Food & Drink

From waiter to Paso winemaker

Edgar Torres got the wine bug while he was working as a waiter at Villa Creek in Paso Robles. A lot of young winemakers would hang out there, and Torres was able to experience a variety of wines.

Eventually, he went to work in the cellars at the now-defunct Garretson Wines, then he moved on to work with Augie Hug at Hug Cellars in Paso Robles. Around this time, Torres — a native of Michoacan, Mexico, who grew up in Cambria—was able to get his hands on a ton of grenache from Denner Vineyard. He made the wine and liked the results, so he bottled and sold it. He established Bodega de Edgar in 2007.

His winemaking training has been mostly on the job. Torres worked for a time at Alta Maria and is now the assistant winemaker for Barrel 27 in Paso Robles, where he also makes his own wines.

Although Torres says “there’s some shared philosophy” with the winemaking team at Barrel 27, he has his own focus. He’s looking to make site-specific wines from vineyards that are farmed organically or sustainably. He takes a minimalist approach to his winemaking, using only ambient yeast and refraining from fining or filtering the reds. “I try to do it as naturally as I can,” he says.

And he’s focusing mostly on Spanish grape varieties, in keeping with his heritage. “I want to follow my roots and do more of a Spanish-style program,” he says. Besides, Torres thinks Spanish varieties could be the next big thing for Paso Robles.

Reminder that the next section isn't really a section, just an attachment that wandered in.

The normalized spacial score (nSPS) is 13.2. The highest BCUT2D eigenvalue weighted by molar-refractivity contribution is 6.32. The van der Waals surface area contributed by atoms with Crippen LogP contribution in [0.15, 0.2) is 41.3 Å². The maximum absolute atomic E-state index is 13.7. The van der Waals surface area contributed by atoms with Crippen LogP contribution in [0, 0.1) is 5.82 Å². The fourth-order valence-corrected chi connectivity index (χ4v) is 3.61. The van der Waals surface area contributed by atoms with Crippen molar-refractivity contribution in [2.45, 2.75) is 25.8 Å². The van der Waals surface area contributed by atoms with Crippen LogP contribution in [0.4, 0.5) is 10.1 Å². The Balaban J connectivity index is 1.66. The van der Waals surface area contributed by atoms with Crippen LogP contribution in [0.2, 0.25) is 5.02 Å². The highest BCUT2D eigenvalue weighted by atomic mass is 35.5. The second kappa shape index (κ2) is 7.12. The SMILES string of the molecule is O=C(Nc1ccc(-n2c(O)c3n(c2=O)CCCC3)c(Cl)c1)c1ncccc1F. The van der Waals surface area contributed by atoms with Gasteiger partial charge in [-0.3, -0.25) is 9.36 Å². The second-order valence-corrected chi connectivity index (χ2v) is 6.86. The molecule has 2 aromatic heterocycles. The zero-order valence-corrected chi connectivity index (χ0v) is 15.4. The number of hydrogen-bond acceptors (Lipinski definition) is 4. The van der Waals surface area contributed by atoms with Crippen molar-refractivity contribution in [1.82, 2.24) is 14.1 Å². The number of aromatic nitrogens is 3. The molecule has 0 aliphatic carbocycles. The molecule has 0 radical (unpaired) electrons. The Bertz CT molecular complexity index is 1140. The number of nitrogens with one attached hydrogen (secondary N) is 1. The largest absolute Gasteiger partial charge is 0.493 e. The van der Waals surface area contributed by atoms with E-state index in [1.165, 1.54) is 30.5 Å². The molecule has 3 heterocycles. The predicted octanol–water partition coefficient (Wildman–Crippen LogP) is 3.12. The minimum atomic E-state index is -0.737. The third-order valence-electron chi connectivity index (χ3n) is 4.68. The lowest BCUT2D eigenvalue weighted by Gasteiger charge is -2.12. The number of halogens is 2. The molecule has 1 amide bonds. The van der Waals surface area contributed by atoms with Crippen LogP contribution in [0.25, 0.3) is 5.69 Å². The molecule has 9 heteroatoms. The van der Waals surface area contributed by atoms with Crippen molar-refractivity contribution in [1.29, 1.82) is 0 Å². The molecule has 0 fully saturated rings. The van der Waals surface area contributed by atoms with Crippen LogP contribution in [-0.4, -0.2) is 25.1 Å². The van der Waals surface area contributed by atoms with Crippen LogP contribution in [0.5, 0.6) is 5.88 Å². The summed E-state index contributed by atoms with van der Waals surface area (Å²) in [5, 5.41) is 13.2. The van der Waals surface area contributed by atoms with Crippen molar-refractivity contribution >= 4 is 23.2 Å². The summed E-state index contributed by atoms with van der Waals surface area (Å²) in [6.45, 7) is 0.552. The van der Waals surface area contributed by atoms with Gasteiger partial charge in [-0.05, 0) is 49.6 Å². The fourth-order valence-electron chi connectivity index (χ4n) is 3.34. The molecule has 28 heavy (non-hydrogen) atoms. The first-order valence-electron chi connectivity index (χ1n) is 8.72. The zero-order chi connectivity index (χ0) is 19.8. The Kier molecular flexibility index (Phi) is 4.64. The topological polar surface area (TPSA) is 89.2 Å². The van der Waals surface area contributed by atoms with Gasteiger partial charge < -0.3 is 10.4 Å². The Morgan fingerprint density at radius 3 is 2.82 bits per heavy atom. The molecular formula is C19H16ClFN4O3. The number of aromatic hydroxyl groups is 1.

The 2010 Bodega de Edgar Albarino ($17) is from Paso Robles, which might seem a little warm for this grape from Spain’s cool Galicia region. But Torres’ version is fresh, racy and quite floral, with candied lime and Meyer lemon flavors. I also enjoyed his 2009 Tempranillo ($28), with its red cherry fruit, some spicy notes and firm structure. The grapes are from French Camp Vineyard. Torres says he’s hoping to experiment with a few more whites, including verdejo.

The blends depart from the purely Spanish theme, but they still include some Spanish grapes. Most have playful names. For example, there’s the 2009 CabRhone ($20), whose name is a play on cabernet and Rhone and also on a vulgar Spanish word that is sometimes used when greeting a friend. The wine is plump and ripe, with black fruit, savory notes of white pepper and dried herbs and firm tannins. The 2009 E-Squared ($36) — a blend of grenache and syrah that’s lively, peppery and ripe, with blackberry, spice and firm tannins — takes its name from Edgar and his wife, Erika.

Another highlight among the blends is the 2009 Mis Pasos ($36), a blend of syrah, merlot and tempranillo that’s plump and spicy, with berry fruit and fine tannins. The name means “my steps” and is a tribute to his grandfather.

All the wines are made in tiny quantities; a few blends go mostly to wine club members. For information, go to